Posted: May 16, 2019Category: Uncategorized

Easter Safety Tips

There's a lot of love around Easter - spending time with family, egg hunts, candy, delicious feasts, but this exciting holiday can be hazardous to pets. 


Chocolate contains theobromine as well as caffeine, both making chocolate highly toxic to both cats and dogs. Signs to look out for are hyperactivity, diarrhoea, vomiting, high heart rate, or even seizures.


Easter Basket Fillers

Plastic wrapping, eggs, foil are very popular for filling easter baskets but can be very attractive to pets who can chew and swallow them. The result can be obstruction of the digestive system leading to gastroenteritis, pancreatitis and worse case surgery to save the animal's life. Signs to look out for are vomiting, weakness, diarrhoea, weight loss, loss of appetite, pain or bloating.

Candy and Food containing Xylitol

Xylitol is a sweetner often found in sugar-free foods, toothpaste, vitamins - it rapidly increases insulin into a dogs bloodstream, causing an extreme drop if blood sugar which can lead to liver failure and death. Interestingly, dogs are actually the only species reportedly affected by xylitol toxicity. Signs to look out for are lethargy, vomiting, weakness and seizures.

Ham, Lamb, or other Fatty Foods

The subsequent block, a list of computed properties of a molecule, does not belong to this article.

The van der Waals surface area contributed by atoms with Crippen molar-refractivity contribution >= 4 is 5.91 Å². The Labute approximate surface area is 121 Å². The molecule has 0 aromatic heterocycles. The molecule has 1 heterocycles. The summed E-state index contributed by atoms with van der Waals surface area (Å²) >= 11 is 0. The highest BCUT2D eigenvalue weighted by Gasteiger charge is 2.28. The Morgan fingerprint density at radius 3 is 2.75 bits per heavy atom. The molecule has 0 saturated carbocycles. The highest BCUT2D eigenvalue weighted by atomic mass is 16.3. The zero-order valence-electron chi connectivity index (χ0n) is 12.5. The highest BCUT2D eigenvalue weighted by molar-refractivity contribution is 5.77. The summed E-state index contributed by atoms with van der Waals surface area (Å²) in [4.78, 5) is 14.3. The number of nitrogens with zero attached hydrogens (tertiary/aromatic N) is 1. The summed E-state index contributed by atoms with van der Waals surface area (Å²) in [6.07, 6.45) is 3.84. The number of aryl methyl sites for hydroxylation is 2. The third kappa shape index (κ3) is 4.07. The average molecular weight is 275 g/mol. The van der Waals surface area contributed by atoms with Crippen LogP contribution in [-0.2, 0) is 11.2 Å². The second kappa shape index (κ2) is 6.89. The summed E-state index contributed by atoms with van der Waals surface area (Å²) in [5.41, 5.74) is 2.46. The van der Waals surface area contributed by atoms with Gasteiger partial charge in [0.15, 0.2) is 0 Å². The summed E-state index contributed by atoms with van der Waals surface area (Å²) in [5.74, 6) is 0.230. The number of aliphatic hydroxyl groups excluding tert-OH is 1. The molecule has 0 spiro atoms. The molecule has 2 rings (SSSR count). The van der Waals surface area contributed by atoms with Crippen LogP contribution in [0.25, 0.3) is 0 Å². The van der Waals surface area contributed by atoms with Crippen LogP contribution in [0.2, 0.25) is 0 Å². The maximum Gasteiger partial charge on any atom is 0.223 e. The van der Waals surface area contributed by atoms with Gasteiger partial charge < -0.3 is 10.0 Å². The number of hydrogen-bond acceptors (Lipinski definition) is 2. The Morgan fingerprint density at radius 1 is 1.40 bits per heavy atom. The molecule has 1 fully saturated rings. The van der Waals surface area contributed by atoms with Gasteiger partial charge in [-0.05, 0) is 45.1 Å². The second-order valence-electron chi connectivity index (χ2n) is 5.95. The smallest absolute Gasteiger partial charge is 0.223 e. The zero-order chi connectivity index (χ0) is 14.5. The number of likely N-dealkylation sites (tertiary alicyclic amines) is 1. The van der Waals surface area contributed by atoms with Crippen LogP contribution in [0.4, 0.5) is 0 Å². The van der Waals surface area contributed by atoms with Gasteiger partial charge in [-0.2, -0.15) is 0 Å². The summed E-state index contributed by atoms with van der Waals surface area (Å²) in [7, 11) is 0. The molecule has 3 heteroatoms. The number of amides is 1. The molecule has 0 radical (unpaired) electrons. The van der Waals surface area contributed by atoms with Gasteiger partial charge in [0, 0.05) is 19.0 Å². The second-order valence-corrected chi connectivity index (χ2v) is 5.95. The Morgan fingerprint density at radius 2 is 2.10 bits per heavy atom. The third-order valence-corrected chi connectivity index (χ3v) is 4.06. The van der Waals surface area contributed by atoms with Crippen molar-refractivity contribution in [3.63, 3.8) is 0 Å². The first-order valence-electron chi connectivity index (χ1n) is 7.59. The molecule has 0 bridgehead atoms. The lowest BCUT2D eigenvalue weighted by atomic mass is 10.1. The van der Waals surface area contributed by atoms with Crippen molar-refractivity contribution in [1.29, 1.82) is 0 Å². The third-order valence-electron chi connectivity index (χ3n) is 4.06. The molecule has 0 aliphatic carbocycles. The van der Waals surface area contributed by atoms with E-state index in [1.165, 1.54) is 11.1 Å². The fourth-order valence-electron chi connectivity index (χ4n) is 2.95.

High in fat foods can lead to stomach upsets and pancreatitis which can be life threatening. Even after recovering from pancreatitis it can cause lifelong problems. Signs to look out for are vomiting, diarrhoea, bloating, abdominal pain, loss of appetite, weakness, fever and lethargy.

Onions, Garlic, Chives, and Leaks

These are all members of the allium family which is toxic to cats and dogs causing gastroenteritis and hemolytic anemia. Signs to look out for are nausea, drooling, abdominal pain, vomiting, diarrhoea, lethargy, pale gums, increased heart & breathing rate.


These are beautiful flowers but deadly toxic to cats, causing kidney failure and even death if not treated properly. All parts of the plant can be deadly, even the water the lilies are stored in. Prompt treatment is needed to save the cat. Signs to look out for are lethargy, vomiting, diarrhoea, extreme thirst, seizures, oral pain and death.


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